Is it time to clean up your act?

By Maree Alexander

If you have been doing nails for some time, it is easy to become complacent. As many of us work alone, we don’t have the benefit of co-worker feedback either. It is hard to be your own critic. Sometimes clients are more aware of the hygiene issues than the technician.

It shouldn’t be that way. You have to clean a client’s hands and nails before you start a service. You wouldn’t put makeup on a dirty face.

There is some confusion over the terms sanitation, disinfection and sterilisation which are used interchangeably in the salon industry.

Sanitation is low-level cleaning in which some micro-organisms, such as household germs, are destroyed. The simple act of wiping something down with soap and water is a method of sanitation.

Disinfection is the elimination of most micro-organisms on a surface, except bacterial spores. Spores are dormant bacteria waiting to grow. There are various levels of disinfection, the lowest level being the average household cleaner. This will do more than sanitise but it will not eliminate the more resistant strains that are killed by hospital level disinfectants.

Sterilisation is the elimination of all living organisms on a surface, including viruses, bacteria and bacterial spores. A sterile area or implement is almost impossible to get under these circumstances (working in a salon). Sterilisation is not required for implements that aren’t intended to enter body cavities or come into contact with body fluids.

If you are using alcohol or single phase quats, now is the time to upgrade to disinfection. Since it is impossible to determine bacteria levels, it is far safer to practice disinfection procedures between clients. This will help prevent cross-contamination of bacteria.

If you have never practiced fervently strict sanitary procedures, it’s not too late to start. Your supplier will have a complete list of products complete with their descriptions and their uses. They will be happy to discuss this at length with you to help you decide their potential benefits to your salon.

Have you read a good MSDS lately?
Suppliers also have, and will happily supply, MSDS to their clients. These are Manufacturer’s Safety Data Sheets and apply to all chemicals that you use in your salon.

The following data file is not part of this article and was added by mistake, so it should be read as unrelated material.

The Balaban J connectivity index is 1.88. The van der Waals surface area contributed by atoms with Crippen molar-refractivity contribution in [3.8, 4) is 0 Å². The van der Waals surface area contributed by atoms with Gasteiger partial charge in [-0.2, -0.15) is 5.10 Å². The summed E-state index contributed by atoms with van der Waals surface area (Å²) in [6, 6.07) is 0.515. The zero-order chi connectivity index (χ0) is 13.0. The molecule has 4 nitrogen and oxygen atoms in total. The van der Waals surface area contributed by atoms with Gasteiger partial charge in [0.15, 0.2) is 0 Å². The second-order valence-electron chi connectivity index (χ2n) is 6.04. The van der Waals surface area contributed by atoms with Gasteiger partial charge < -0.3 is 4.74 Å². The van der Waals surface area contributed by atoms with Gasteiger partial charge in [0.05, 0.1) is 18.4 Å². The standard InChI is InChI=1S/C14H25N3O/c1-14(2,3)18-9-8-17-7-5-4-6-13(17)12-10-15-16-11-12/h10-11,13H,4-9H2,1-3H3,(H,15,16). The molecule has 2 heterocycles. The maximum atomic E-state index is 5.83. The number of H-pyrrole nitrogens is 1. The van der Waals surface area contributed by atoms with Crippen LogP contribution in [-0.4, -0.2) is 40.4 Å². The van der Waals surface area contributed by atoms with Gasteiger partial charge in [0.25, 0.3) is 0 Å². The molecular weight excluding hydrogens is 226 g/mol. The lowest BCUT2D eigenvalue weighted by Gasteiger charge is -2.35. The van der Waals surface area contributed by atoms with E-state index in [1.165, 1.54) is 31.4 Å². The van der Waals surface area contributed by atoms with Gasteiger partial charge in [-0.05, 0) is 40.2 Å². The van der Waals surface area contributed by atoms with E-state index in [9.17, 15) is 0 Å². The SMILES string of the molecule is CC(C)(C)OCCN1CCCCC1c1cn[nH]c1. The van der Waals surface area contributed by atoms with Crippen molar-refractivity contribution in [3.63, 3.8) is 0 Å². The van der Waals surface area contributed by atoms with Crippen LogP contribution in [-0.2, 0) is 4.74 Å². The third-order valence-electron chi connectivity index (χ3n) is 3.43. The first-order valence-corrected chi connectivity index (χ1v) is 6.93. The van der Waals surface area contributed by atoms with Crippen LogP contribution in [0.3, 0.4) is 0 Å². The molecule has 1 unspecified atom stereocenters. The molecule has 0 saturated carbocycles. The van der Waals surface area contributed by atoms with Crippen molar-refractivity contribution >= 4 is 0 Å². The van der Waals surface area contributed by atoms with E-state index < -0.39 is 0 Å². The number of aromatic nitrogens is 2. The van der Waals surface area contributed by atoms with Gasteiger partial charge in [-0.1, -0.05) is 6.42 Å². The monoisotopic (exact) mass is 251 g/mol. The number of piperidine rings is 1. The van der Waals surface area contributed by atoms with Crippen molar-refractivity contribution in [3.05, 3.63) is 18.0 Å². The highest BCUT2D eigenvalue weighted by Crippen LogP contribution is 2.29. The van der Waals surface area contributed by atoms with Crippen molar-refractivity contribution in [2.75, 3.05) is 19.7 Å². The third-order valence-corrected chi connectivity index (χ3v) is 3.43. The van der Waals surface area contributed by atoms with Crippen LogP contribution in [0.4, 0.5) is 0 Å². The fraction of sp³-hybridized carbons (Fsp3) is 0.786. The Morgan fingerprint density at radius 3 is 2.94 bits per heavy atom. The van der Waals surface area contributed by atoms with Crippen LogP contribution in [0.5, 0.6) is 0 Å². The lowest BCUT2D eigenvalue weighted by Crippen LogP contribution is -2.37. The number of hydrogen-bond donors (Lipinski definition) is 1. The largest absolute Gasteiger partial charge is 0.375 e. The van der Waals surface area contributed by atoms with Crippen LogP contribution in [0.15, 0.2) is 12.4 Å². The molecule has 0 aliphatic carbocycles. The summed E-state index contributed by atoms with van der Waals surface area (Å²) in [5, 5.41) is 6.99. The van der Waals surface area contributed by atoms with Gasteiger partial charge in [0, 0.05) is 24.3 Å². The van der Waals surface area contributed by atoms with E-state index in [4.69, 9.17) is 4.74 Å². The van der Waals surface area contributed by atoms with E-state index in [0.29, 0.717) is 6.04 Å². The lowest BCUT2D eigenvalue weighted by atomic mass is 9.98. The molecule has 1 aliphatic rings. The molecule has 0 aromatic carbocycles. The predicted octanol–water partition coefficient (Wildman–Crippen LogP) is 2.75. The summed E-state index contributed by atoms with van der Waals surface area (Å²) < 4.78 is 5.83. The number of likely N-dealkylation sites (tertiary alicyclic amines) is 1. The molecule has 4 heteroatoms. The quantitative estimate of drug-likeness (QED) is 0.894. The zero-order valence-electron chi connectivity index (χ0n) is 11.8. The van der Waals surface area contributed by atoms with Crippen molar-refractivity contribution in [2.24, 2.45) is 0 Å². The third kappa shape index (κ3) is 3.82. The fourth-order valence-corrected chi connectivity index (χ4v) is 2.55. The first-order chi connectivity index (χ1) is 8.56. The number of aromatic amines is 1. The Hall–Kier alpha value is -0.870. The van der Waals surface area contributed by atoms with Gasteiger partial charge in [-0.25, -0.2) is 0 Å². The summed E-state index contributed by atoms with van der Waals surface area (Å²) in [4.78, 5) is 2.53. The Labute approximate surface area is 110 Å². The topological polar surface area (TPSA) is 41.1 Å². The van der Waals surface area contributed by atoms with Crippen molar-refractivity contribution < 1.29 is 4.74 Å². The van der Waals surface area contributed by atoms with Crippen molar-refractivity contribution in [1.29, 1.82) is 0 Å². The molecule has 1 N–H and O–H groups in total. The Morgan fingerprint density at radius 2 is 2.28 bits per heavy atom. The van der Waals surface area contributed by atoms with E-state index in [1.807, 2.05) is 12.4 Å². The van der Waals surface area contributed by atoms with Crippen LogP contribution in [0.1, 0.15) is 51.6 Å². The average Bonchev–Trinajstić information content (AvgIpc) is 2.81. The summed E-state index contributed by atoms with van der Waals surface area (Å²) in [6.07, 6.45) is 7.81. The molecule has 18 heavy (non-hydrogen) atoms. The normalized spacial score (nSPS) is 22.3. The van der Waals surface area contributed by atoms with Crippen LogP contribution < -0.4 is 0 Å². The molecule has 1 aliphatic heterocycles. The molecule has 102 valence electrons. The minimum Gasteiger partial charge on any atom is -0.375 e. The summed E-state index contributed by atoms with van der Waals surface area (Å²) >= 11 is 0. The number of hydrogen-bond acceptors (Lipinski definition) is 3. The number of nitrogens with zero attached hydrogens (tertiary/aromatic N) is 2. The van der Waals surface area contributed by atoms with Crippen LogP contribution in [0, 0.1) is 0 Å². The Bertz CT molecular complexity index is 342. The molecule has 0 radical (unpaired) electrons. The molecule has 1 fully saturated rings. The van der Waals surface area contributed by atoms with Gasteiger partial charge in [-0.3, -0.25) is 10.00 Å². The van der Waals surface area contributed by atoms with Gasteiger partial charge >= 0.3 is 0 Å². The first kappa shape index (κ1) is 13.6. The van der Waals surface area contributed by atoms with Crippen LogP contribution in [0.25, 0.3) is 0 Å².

The information that most interests the technician is the correct name of the product and its chemical name. It’s a good habit to get into calling products by their correct name or at least their correct “common” name. In the event of an emergency it is hard to help someone if they don’t know what they are talking about.

Emergency phone numbers should be included in case of questions. Your supplier and the poison control centre are two numbers you should have readily available.

The MSDS can provide you with information as to the products hazard potential, if any. If it is a cancer-causing agent it must be listed here. Not all product ingredients are listed, just those that are determined to be potentially hazardous to humans.

The sheets recommend storage and transport procedures for the product so that it won’t spill, spoil or cause an accident. Try to avoid conditions when storing your products which might cause them to spoil or activate. Cool, dark areas that are well ventilated and roomy are desirable.

Spills and disposals, personal protection, fire and explosion hazard, health effects and first aid are also included.

Re-reading these valuable information sheets helps to refresh your awareness and keep you focused on your chemical responsibilities. All technicians should have a complete folder holding MSD sheets that are regularly up dated and easily obtained from your supplier.

For further information, contact Maree Alexander 0408 163 696 or

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